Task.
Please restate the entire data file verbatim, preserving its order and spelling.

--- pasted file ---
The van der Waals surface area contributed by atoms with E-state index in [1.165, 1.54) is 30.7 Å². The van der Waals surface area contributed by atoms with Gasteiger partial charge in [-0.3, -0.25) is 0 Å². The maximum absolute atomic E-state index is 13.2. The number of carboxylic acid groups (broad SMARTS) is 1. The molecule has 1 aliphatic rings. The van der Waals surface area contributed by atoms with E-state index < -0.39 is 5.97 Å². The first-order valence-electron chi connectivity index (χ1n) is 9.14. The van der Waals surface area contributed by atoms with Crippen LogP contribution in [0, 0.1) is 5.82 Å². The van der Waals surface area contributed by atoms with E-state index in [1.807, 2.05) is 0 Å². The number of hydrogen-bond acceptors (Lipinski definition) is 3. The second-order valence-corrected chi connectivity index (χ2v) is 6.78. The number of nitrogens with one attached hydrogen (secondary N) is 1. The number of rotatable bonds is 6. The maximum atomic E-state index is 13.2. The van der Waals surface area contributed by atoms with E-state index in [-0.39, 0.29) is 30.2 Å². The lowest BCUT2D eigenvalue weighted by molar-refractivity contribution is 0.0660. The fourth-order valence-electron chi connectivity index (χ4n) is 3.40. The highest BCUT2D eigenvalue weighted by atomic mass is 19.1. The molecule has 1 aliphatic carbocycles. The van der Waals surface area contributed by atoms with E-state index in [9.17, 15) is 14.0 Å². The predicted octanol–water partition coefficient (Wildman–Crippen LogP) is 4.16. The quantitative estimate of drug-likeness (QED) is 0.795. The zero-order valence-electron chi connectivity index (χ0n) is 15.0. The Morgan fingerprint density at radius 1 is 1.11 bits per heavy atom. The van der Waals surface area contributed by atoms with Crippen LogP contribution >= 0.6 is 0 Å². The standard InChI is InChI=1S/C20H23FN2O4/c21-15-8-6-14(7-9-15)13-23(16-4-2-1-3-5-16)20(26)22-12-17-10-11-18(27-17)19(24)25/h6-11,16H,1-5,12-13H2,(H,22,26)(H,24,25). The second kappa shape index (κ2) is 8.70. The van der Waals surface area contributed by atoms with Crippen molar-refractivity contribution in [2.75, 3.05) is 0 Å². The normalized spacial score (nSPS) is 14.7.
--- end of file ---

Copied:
The van der Waals surface area contributed by atoms with E-state index in [1.165, 1.54) is 30.7 Å². The van der Waals surface area contributed by atoms with Gasteiger partial charge in [-0.3, -0.25) is 0 Å². The maximum absolute atomic E-state index is 13.2. The number of carboxylic acid groups (broad SMARTS) is 1. The molecule has 1 aliphatic rings. The van der Waals surface area contributed by atoms with E-state index < -0.39 is 5.97 Å². The first-order valence-electron chi connectivity index (χ1n) is 9.14. The van der Waals surface area contributed by atoms with Crippen LogP contribution in [0, 0.1) is 5.82 Å². The van der Waals surface area contributed by atoms with E-state index in [1.807, 2.05) is 0 Å². The number of hydrogen-bond acceptors (Lipinski definition) is 3. The second-order valence-corrected chi connectivity index (χ2v) is 6.78. The number of nitrogens with one attached hydrogen (secondary N) is 1. The number of rotatable bonds is 6. The maximum atomic E-state index is 13.2. The van der Waals surface area contributed by atoms with E-state index in [-0.39, 0.29) is 30.2 Å². The lowest BCUT2D eigenvalue weighted by molar-refractivity contribution is 0.0660. The fourth-order valence-electron chi connectivity index (χ4n) is 3.40. The highest BCUT2D eigenvalue weighted by atomic mass is 19.1. The molecule has 1 aliphatic carbocycles. The van der Waals surface area contributed by atoms with E-state index in [9.17, 15) is 14.0 Å². The predicted octanol–water partition coefficient (Wildman–Crippen LogP) is 4.16. The quantitative estimate of drug-likeness (QED) is 0.795. The zero-order valence-electron chi connectivity index (χ0n) is 15.0. The Morgan fingerprint density at radius 1 is 1.11 bits per heavy atom. The van der Waals surface area contributed by atoms with Crippen LogP contribution >= 0.6 is 0 Å². The standard InChI is InChI=1S/C20H23FN2O4/c21-15-8-6-14(7-9-15)13-23(16-4-2-1-3-5-16)20(26)22-12-17-10-11-18(27-17)19(24)25/h6-11,16H,1-5,12-13H2,(H,22,26)(H,24,25). The second kappa shape index (κ2) is 8.70. The van der Waals surface area contributed by atoms with Crippen molar-refractivity contribution in [2.75, 3.05) is 0 Å². The normalized spacial score (nSPS) is 14.7.